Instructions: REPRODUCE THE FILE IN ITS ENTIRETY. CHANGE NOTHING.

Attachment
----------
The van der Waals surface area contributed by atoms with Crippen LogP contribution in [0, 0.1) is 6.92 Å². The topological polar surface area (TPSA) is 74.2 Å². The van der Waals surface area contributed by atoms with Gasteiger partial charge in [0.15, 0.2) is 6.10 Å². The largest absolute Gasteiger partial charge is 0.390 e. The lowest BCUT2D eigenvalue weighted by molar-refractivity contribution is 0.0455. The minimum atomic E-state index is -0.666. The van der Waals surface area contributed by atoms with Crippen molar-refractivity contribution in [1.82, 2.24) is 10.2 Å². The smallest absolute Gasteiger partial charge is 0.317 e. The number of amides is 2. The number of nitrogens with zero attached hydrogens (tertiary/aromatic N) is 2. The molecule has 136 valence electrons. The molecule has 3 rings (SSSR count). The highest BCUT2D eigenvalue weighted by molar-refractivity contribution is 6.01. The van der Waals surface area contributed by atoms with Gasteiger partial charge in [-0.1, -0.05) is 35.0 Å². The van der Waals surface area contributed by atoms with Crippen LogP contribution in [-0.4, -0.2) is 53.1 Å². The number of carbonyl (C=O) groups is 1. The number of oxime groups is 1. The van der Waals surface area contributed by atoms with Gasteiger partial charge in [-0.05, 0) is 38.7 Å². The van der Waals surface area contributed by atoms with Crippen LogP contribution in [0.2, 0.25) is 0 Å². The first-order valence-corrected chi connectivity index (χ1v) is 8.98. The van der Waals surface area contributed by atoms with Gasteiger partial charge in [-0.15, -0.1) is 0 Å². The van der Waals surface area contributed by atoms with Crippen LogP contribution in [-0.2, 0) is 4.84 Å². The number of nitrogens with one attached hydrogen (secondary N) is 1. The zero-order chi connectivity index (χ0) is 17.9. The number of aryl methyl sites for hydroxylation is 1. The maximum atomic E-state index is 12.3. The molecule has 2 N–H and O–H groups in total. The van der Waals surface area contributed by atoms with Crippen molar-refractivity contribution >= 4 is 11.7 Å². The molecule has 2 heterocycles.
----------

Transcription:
The van der Waals surface area contributed by atoms with Crippen LogP contribution in [0, 0.1) is 6.92 Å². The topological polar surface area (TPSA) is 74.2 Å². The van der Waals surface area contributed by atoms with Gasteiger partial charge in [0.15, 0.2) is 6.10 Å². The largest absolute Gasteiger partial charge is 0.390 e. The lowest BCUT2D eigenvalue weighted by molar-refractivity contribution is 0.0455. The minimum atomic E-state index is -0.666. The van der Waals surface area contributed by atoms with Crippen molar-refractivity contribution in [1.82, 2.24) is 10.2 Å². The smallest absolute Gasteiger partial charge is 0.317 e. The number of amides is 2. The number of nitrogens with zero attached hydrogens (tertiary/aromatic N) is 2. The molecule has 136 valence electrons. The molecule has 3 rings (SSSR count). The highest BCUT2D eigenvalue weighted by molar-refractivity contribution is 6.01. The van der Waals surface area contributed by atoms with Gasteiger partial charge in [-0.1, -0.05) is 35.0 Å². The van der Waals surface area contributed by atoms with Crippen LogP contribution in [-0.4, -0.2) is 53.1 Å². The number of carbonyl (C=O) groups is 1. The number of oxime groups is 1. The van der Waals surface area contributed by atoms with Gasteiger partial charge in [-0.05, 0) is 38.7 Å². The van der Waals surface area contributed by atoms with Crippen LogP contribution in [0.2, 0.25) is 0 Å². The first-order valence-corrected chi connectivity index (χ1v) is 8.98. The van der Waals surface area contributed by atoms with Gasteiger partial charge in [-0.15, -0.1) is 0 Å². The van der Waals surface area contributed by atoms with Crippen LogP contribution in [-0.2, 0) is 4.84 Å². The number of nitrogens with one attached hydrogen (secondary N) is 1. The zero-order chi connectivity index (χ0) is 17.9. The number of aryl methyl sites for hydroxylation is 1. The maximum atomic E-state index is 12.3. The molecule has 2 N–H and O–H groups in total. The van der Waals surface area contributed by atoms with Crippen molar-refractivity contribution >= 4 is 11.7 Å². The molecule has 2 heterocycles.